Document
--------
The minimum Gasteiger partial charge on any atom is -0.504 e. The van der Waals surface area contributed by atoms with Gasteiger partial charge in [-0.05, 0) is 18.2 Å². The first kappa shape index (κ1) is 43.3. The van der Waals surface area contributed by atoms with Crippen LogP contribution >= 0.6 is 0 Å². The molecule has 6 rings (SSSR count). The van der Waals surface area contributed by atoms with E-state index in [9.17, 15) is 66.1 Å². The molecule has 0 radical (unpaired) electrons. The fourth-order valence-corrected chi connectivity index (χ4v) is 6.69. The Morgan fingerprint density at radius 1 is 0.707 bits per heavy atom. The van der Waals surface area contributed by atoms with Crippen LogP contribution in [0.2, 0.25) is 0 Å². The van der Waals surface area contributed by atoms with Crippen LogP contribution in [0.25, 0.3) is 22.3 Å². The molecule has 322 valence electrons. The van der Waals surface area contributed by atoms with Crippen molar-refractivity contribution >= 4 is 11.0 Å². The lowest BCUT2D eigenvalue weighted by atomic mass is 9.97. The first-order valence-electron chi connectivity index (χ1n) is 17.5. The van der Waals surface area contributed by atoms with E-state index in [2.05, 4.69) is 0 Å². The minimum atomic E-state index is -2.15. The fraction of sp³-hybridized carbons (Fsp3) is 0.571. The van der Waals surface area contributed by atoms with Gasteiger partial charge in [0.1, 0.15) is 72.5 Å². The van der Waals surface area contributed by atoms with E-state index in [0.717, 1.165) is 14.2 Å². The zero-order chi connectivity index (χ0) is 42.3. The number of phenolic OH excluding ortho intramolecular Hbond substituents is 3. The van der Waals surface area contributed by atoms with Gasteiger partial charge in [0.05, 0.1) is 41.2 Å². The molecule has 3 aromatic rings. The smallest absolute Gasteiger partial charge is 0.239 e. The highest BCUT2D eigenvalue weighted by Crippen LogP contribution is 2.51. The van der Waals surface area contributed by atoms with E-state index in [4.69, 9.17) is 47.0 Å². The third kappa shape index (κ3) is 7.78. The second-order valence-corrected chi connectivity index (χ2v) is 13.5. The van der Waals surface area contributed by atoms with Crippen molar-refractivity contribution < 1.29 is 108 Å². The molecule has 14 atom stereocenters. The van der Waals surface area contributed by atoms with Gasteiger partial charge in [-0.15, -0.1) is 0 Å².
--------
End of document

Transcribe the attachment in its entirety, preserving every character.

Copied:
The minimum Gasteiger partial charge on any atom is -0.504 e. The van der Waals surface area contributed by atoms with Gasteiger partial charge in [-0.05, 0) is 18.2 Å². The first kappa shape index (κ1) is 43.3. The van der Waals surface area contributed by atoms with Crippen LogP contribution >= 0.6 is 0 Å². The molecule has 6 rings (SSSR count). The van der Waals surface area contributed by atoms with E-state index in [9.17, 15) is 66.1 Å². The molecule has 0 radical (unpaired) electrons. The fourth-order valence-corrected chi connectivity index (χ4v) is 6.69. The Morgan fingerprint density at radius 1 is 0.707 bits per heavy atom. The van der Waals surface area contributed by atoms with Crippen LogP contribution in [0.2, 0.25) is 0 Å². The van der Waals surface area contributed by atoms with Crippen LogP contribution in [0.25, 0.3) is 22.3 Å². The molecule has 322 valence electrons. The van der Waals surface area contributed by atoms with Crippen molar-refractivity contribution >= 4 is 11.0 Å². The lowest BCUT2D eigenvalue weighted by atomic mass is 9.97. The first-order valence-electron chi connectivity index (χ1n) is 17.5. The van der Waals surface area contributed by atoms with E-state index in [2.05, 4.69) is 0 Å². The minimum atomic E-state index is -2.15. The fraction of sp³-hybridized carbons (Fsp3) is 0.571. The van der Waals surface area contributed by atoms with Gasteiger partial charge in [0.1, 0.15) is 72.5 Å². The van der Waals surface area contributed by atoms with E-state index in [0.717, 1.165) is 14.2 Å². The zero-order chi connectivity index (χ0) is 42.3. The number of phenolic OH excluding ortho intramolecular Hbond substituents is 3. The van der Waals surface area contributed by atoms with Gasteiger partial charge in [0.05, 0.1) is 41.2 Å². The molecule has 3 aromatic rings. The smallest absolute Gasteiger partial charge is 0.239 e. The highest BCUT2D eigenvalue weighted by Crippen LogP contribution is 2.51. The van der Waals surface area contributed by atoms with E-state index in [4.69, 9.17) is 47.0 Å². The third kappa shape index (κ3) is 7.78. The second-order valence-corrected chi connectivity index (χ2v) is 13.5. The van der Waals surface area contributed by atoms with Crippen molar-refractivity contribution < 1.29 is 108 Å². The molecule has 14 atom stereocenters. The van der Waals surface area contributed by atoms with Gasteiger partial charge in [-0.15, -0.1) is 0 Å².